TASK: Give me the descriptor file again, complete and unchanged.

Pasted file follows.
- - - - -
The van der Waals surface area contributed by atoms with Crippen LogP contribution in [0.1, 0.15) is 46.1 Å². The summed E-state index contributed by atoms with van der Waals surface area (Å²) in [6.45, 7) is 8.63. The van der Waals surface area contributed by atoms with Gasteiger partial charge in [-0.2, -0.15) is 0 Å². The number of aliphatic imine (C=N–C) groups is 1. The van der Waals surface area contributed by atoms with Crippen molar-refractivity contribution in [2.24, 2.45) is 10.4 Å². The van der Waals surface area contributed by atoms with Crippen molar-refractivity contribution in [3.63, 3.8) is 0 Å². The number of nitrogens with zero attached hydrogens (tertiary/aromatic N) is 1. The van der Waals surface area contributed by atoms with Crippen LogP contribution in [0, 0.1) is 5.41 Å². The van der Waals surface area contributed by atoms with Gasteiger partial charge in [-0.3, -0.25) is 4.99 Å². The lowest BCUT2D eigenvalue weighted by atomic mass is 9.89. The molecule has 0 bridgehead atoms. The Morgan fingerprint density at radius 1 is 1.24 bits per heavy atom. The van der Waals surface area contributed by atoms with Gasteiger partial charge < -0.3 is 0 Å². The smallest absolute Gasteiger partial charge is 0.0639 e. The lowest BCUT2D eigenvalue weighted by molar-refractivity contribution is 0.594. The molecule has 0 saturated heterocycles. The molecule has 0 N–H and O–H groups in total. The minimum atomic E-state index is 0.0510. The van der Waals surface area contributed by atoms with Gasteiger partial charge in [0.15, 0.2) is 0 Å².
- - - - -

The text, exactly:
The van der Waals surface area contributed by atoms with Crippen LogP contribution in [0.1, 0.15) is 46.1 Å². The summed E-state index contributed by atoms with van der Waals surface area (Å²) in [6.45, 7) is 8.63. The van der Waals surface area contributed by atoms with Gasteiger partial charge in [-0.2, -0.15) is 0 Å². The number of aliphatic imine (C=N–C) groups is 1. The van der Waals surface area contributed by atoms with Crippen molar-refractivity contribution in [2.24, 2.45) is 10.4 Å². The van der Waals surface area contributed by atoms with Crippen molar-refractivity contribution in [3.63, 3.8) is 0 Å². The number of nitrogens with zero attached hydrogens (tertiary/aromatic N) is 1. The van der Waals surface area contributed by atoms with Crippen LogP contribution in [0, 0.1) is 5.41 Å². The van der Waals surface area contributed by atoms with Gasteiger partial charge in [-0.3, -0.25) is 4.99 Å². The lowest BCUT2D eigenvalue weighted by atomic mass is 9.89. The molecule has 0 bridgehead atoms. The Morgan fingerprint density at radius 1 is 1.24 bits per heavy atom. The van der Waals surface area contributed by atoms with Gasteiger partial charge < -0.3 is 0 Å². The smallest absolute Gasteiger partial charge is 0.0639 e. The lowest BCUT2D eigenvalue weighted by molar-refractivity contribution is 0.594. The molecule has 0 saturated heterocycles. The molecule has 0 N–H and O–H groups in total. The minimum atomic E-state index is 0.0510. The van der Waals surface area contributed by atoms with Gasteiger partial charge in [0.15, 0.2) is 0 Å².